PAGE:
Harnessing Fugitive Emissions Technology: Interview with Mike Shorts
Mike Shorts has developed a wealth of knowledge surrounding industrial processes and emission control throughout his 23 years in the industry. Appointed President of Triangle Fluid Controls in 2008 after Durabla Canada’s restructuring, Shorts continues to cultivate and motivate his team of experts to harness and disseminate the latest technologies and product advancements for the purpose of fugitive emission control.
With a humble beginning as an engineer, he steadily rose through ranks of management, epitomizing the essential qualities of a leader. Shorts is welcomed as one of the Steering Committee members for the Fugitive Emissions Summit Americas Conference this year.
Completing his degree in Geological Engineering with a major in Environmental Engineering, Shorts was part of Canada’s first environmental engineering program at Queen’s University. “My initial jump into the fluid sealing space was lucrative as there were so many opportunities available.” Shorts was almost immediately hired by Durabla Canada after completing a two-week contract, which quickly turned into over 23 years. “The timing was right and allowed me to be involved in the evolution taking place in the gasket industry from the very start. It has been an important transition for me leading our business through these changes.”
In his career, Shorts has witnessed the transition from asbestos to non-asbestos products in the fugitive emission space. “In the beginning our company was heavily invested in gaskets for asbestos applications. Back then, asbestos gaskets were considered a great universal fix for everything but that soon began to fizzle out with the increased focus on health and safety.” He reflected how the shift to non-asbestos products shifted the global sealing environment as, “gasket replacements were no longer ‘one-size-fits-all’.” Shorts says there has not necessarily been new gaskets created in recent years, but there has been a huge outpouring of different configurations of existing products, and improved assembly methods to get tighter sealing compositions. He also noted advancements in testing technologies, as many have increased the safety of workers exponentially by eliminating the need for an operator to be physically present in volatile situations. “The ability to prove the quality and practicality of the gaskets in real life situations, without direct involvement, has been quite impressive.”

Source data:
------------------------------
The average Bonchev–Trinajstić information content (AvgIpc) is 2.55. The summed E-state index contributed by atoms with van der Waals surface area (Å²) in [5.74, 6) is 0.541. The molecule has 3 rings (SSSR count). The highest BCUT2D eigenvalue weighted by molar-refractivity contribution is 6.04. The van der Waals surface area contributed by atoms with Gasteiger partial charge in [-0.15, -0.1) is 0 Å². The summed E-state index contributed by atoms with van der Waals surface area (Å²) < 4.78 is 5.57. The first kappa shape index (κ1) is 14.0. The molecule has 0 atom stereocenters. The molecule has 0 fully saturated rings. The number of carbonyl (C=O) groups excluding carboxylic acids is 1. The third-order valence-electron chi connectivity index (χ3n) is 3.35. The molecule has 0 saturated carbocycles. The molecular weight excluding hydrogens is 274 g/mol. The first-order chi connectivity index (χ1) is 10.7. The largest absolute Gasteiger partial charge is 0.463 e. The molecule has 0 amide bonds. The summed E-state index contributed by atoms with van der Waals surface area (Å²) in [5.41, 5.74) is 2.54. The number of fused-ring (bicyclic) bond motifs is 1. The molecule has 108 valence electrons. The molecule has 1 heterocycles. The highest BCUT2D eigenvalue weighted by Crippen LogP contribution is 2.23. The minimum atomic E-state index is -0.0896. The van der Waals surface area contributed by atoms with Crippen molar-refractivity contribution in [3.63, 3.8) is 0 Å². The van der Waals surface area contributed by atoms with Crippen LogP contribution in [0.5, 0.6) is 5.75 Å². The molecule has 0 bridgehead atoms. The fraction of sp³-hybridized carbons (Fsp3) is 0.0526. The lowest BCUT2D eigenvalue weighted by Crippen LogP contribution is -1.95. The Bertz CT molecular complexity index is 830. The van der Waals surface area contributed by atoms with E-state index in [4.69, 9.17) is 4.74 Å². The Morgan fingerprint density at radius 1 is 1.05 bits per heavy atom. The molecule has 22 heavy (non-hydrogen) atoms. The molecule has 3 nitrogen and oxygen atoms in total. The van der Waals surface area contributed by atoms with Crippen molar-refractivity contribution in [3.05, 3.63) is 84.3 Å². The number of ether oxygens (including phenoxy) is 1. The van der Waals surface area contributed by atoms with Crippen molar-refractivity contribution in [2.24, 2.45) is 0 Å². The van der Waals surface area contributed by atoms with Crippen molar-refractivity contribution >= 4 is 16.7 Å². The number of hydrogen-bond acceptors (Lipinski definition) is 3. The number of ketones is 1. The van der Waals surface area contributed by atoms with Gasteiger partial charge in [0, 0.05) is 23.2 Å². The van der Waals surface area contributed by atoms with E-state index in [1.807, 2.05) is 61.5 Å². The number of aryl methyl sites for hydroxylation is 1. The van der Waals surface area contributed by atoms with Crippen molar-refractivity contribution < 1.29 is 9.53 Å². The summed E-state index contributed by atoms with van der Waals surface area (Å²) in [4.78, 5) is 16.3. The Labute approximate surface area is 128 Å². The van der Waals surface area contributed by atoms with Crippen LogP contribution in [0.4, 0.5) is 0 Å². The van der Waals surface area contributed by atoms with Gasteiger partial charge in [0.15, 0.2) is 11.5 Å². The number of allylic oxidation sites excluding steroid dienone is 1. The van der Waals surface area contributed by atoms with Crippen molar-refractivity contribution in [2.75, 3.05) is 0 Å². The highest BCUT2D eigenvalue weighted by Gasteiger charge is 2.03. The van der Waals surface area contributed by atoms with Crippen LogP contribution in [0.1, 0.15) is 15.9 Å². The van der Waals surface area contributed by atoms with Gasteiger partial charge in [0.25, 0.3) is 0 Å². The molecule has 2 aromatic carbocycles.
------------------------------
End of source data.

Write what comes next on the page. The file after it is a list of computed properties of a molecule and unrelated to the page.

Triangle Fluid Controls uses ASME certified testing practices for the majority of its gasket products. “We have also internally designed and developed tests that give us pre-qualification on how a new product, blend or configuration might work in certain high temperature or high-pressure applications.” In addition, the company has enacted several protocols to reduce its overall waste and energy consumption. “I think a manufacturer’s position on sustainability needs to be twofold. It’s not just about the years of product design and improvement, it is also about what they are doing on the frontline to reduce their own environmental impact.”